Some students of Tudunwada Model Primary School, Tsakuwa, Talata Marafa Local Government Area of Zamfara State currently benefiting from the United Nations Children’s Fund (UNICEF) Girls for Girls (G4G) initiative have said that the programme is yielding positive impact on their personal hygiene.
The students are among the 15,303 girls selected through the G4G Initiative in three northern states including, Bauchi, Katsina and Zamfara.
Speaking with the Daily Times during a field trip to assess the project implementation at the Tudun Wada Primary School, Talata-Mafara, Zamfara, 16 years old Amina Abdulahi said that the G4G programme has improved her self confidence, cleanliness as well as the zeal to further her education.
She said, “Before this programme, I never knew the importance of brushing my teeth everyday but since I got involved in G4G activities, I use brush and tooth paste. I also have my bath three times daily that is before school, after school, when the weather is not good, and at night.
“As a participant in the programme, I was also taught how to always wash my hands after using the toilet. My personal hygiene has improved as well as my self esteem”.
On her part, 14 years old Fatima Mohammed who explained that she was reluctant to partake in the programme at the initial stage said she has no regrets being part of it.
According to her, UNICEF taught them how to produce the pad to look like a normal sanitary pad.
“Our mentors during one of our classes taught us how to make pads which can be reused. Before then, I put any rag I find in my pant when my period comes.
This rag absorbs the blood for some time and later stains my pants. Also, the rag sometimes almost fall off when it is too soaked but the story is no longer the same since i started the program.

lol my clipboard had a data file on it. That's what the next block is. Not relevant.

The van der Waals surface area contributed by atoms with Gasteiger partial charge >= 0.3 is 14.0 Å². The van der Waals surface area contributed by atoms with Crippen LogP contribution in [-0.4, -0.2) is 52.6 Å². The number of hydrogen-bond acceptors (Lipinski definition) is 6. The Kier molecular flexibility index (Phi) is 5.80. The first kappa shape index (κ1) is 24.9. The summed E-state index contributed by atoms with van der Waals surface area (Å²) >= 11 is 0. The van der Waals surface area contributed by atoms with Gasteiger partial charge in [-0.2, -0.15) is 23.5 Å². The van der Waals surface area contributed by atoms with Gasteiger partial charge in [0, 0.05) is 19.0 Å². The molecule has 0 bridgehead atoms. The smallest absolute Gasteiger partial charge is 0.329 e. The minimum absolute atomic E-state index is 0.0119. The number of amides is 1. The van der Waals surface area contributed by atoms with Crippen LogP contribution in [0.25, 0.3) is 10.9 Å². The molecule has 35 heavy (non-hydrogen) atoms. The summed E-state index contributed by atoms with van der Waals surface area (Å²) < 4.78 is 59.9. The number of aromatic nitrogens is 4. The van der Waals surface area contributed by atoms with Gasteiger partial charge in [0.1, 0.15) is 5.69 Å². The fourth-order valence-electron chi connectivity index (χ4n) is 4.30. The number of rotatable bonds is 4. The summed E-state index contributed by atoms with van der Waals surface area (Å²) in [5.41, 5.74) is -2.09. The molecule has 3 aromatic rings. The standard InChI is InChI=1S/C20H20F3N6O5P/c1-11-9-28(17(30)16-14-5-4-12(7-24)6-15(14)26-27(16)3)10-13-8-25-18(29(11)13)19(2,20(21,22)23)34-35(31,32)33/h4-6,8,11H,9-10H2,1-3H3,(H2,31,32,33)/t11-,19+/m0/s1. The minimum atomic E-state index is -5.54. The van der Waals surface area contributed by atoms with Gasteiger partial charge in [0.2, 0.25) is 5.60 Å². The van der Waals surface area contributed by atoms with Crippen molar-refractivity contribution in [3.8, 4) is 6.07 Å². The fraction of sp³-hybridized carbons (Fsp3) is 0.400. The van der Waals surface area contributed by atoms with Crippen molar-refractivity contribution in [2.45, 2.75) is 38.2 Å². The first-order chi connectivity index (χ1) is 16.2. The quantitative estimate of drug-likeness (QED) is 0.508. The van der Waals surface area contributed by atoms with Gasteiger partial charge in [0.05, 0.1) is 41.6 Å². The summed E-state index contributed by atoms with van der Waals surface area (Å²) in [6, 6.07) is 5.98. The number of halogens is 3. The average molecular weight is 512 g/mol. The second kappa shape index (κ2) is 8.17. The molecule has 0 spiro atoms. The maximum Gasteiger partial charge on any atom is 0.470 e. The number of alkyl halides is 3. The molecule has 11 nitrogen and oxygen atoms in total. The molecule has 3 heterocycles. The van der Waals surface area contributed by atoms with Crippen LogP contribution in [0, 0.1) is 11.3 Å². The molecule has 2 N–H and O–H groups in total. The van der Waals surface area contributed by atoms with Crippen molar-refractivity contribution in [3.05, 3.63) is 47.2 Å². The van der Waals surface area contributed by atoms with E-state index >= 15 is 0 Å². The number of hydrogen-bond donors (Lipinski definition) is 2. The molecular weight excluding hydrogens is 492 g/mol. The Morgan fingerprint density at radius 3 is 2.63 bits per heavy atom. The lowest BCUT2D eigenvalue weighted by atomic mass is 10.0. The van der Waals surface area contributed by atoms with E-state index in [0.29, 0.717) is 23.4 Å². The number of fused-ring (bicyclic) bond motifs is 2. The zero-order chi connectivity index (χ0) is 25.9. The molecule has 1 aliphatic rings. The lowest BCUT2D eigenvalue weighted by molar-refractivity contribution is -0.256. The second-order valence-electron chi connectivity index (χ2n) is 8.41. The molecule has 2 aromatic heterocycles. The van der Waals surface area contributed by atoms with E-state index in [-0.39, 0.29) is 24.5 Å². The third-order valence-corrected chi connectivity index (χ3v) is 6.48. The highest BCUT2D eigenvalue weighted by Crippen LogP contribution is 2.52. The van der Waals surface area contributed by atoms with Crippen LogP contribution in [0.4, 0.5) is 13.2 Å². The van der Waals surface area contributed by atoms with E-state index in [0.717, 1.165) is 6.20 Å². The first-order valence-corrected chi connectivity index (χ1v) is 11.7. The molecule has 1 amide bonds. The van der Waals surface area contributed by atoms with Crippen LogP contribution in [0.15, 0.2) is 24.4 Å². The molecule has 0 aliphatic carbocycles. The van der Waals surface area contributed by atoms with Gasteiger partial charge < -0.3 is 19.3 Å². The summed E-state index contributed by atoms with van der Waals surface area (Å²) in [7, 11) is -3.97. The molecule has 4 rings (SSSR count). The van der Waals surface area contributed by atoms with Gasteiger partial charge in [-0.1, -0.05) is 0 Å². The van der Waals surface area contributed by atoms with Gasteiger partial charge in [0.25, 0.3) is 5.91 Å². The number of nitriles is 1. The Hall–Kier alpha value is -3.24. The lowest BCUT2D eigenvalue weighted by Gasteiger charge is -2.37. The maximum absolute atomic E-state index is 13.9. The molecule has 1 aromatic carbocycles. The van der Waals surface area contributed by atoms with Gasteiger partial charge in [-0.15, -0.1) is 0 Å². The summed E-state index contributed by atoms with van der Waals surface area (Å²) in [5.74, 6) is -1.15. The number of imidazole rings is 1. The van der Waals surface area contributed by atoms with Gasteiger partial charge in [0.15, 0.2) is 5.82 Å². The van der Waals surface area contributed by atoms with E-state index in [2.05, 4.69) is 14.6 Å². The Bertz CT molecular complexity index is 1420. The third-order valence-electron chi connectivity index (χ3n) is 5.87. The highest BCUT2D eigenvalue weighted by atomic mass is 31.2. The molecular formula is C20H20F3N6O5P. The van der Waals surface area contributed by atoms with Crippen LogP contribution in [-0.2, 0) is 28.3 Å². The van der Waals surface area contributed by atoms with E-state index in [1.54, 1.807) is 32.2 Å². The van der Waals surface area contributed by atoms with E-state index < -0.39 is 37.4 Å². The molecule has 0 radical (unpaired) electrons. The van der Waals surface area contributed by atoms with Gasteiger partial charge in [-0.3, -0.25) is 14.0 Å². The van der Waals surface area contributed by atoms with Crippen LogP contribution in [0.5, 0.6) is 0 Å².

“I made three pads during the training, which I now use during my menstrual period. After using one, I wash the pad and spread it under the sun because we were told it helps kill the germs, then I take my bath and use another pad.
After the entire period, I put the pads together into a bag to keep them safe and away from germs until my next menstruation,” she added.
Also, Talatu Jibrin, 42 years old G4G mentor and a teacher in the school said the programme had improved her knowledge as a teacher and a mentor.
“There are some things I do not know even as a teacher, but when G4G was introduced, they trained us and taught us a lot of things that have changed our lives.
“After we were trained, it was not quite easy convincing the girls to partake in the G4G programme but now they are all happy they are part of it. We have all benefited many things from this programme,” she said.
The G4G initiative is a component of the Girls’ Education Project Phase 3 (GEP3) launched by UNICEF in 2017.
It is being implemented in Northern Nigeria in collaboration with the UNICEF, Nigeria and the federal government with funding from UKAid.
The initiative seeks to empower girls with information and knowledge to help build their capacity to stand up for themselves, help put one million girls in school, support them to remain in school and improve their learning achievement.
About 15, 303 girls are currently enrolled in selected schools through the G4G initiative in three northern states.
UNICEF’s Education Specialist, Mrs. Azuka Menkiti had during a media dialogue organised by the Ministry of Information and Culture in collaboration with UNICEF in Zamfara State, lamented the high rate of drop out of girls from schools between primary four to six.